The advent of on-demand food apps has revolutionized the lazy night in. With a simple tap on your smartphone, you can discover new restaurants you wouldn’t have known about otherwise, order dishes with names you can’t pronounce with impunity, and not have to speak to a soul until your order shows up at the door an hour later.
Although the consumer experience feels fully automated, it’s actually powered by a lot of elbow grease on the restaurant side.
“When you use Grubhub, Uber Eats or anything like that, when you place an order, they send a fax or have a tablet in the restaurant that shows them new orders,” said Chowly co-founder and Partner Brian Duncan. “They then have to take every single order and type it manually into their point-of-sale system.”
Chowly streamlines the online ordering process for restaurants. Its software integrates with 170 different online ordering platforms — including Grubhub, Eat24 and Uber Eats — and plots orders directly into the restaurant’s internal ordering system.
Duncan said he became aware of the market opportunity a year and a half ago while working as a consultant in the food and beverage industry. While visiting a high-volume takeout restaurant, he noticed that it had three employees whose sole jobs were to plot online orders into the restaurant’s system.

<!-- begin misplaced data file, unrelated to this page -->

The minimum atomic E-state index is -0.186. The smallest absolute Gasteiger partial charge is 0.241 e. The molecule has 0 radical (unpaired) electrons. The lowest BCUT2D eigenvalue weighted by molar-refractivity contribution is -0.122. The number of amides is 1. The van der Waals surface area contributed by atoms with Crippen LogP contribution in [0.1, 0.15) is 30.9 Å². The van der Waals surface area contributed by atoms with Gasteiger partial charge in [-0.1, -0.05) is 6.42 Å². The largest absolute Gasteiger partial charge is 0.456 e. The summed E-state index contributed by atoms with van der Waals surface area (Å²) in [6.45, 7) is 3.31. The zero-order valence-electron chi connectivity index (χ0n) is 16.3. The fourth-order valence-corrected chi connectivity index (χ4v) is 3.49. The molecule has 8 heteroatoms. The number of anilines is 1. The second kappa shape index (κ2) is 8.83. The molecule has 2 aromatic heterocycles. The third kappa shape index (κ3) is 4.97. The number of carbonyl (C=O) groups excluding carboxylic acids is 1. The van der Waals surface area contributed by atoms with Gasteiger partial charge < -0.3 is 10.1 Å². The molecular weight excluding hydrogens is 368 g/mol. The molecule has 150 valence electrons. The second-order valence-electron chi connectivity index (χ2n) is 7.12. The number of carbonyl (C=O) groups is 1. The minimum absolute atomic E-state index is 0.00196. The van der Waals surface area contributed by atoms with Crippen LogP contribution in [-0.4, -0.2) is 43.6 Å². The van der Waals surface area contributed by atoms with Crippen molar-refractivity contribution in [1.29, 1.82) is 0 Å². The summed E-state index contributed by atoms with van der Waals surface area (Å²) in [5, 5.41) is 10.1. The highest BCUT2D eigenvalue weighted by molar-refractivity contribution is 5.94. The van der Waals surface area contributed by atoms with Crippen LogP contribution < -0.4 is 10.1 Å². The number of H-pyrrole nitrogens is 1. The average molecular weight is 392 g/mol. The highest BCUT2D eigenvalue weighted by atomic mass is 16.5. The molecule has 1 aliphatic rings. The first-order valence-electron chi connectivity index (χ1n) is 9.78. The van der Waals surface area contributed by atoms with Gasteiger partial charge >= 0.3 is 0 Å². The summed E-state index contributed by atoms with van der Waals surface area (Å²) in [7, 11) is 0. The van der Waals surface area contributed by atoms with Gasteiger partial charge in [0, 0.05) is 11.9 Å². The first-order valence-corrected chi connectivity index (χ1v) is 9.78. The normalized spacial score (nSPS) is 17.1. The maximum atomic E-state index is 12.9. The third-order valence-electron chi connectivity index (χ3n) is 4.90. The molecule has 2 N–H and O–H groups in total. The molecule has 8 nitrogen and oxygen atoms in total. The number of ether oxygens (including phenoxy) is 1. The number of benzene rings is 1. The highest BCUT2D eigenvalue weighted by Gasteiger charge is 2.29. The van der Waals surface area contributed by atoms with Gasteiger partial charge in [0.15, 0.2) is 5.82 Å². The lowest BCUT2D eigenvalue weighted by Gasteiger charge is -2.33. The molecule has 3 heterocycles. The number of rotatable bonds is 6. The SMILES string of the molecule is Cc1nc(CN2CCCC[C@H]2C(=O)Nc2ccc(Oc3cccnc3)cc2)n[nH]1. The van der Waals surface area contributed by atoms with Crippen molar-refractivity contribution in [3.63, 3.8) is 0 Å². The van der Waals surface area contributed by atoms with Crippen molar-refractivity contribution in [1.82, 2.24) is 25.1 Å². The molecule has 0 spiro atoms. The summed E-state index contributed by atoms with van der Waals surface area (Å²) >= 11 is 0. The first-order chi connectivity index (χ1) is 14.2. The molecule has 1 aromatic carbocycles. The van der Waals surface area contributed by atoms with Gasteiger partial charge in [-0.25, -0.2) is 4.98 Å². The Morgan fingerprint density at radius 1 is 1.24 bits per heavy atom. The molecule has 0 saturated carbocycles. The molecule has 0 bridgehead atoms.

“I was under the impression that they were all integrated,” said Duncan, who was himself an avid Grubhub customer. “I just couldn’t believe it. You’re telling me that out of the 350,000 Grubhub orders that happen in a single day, not to mention the additional competitors, somebody is typing all of these things in?”
After taking a step back, Duncan said the whole thing started making more sense. The market for point-of-sale systems is extremely fragmented; most solutions have less than 1 percent market share. Supporting every restaurant’s internal ordering system, therefore, would be prohibitively expensive for any individual ordering platform.
Although individual restaurants could not afford to build their own integrations, Duncan theorized that they’d be willing to pay for software that allowed them to save on back-of-house overhead — and thus Chowly was born.
In the year and a half since its founding, Chowly has gained some serious traction. At this point, the company is processing about 10,000 orders and onboarding between 50 and 75 new clients every day. The team is also planning an expansion to Canada, Europe and the Asia-Pacific region.
Chowly recently landed a seed round led by MATH Venture Partners, who was joined by Chicago Ventures and M25 Group, for an undisclosed amount to further fuel its growth.
With a current dozen-employee headcount, Duncan expects to hire between five and seven more in January.
Image via Chowly.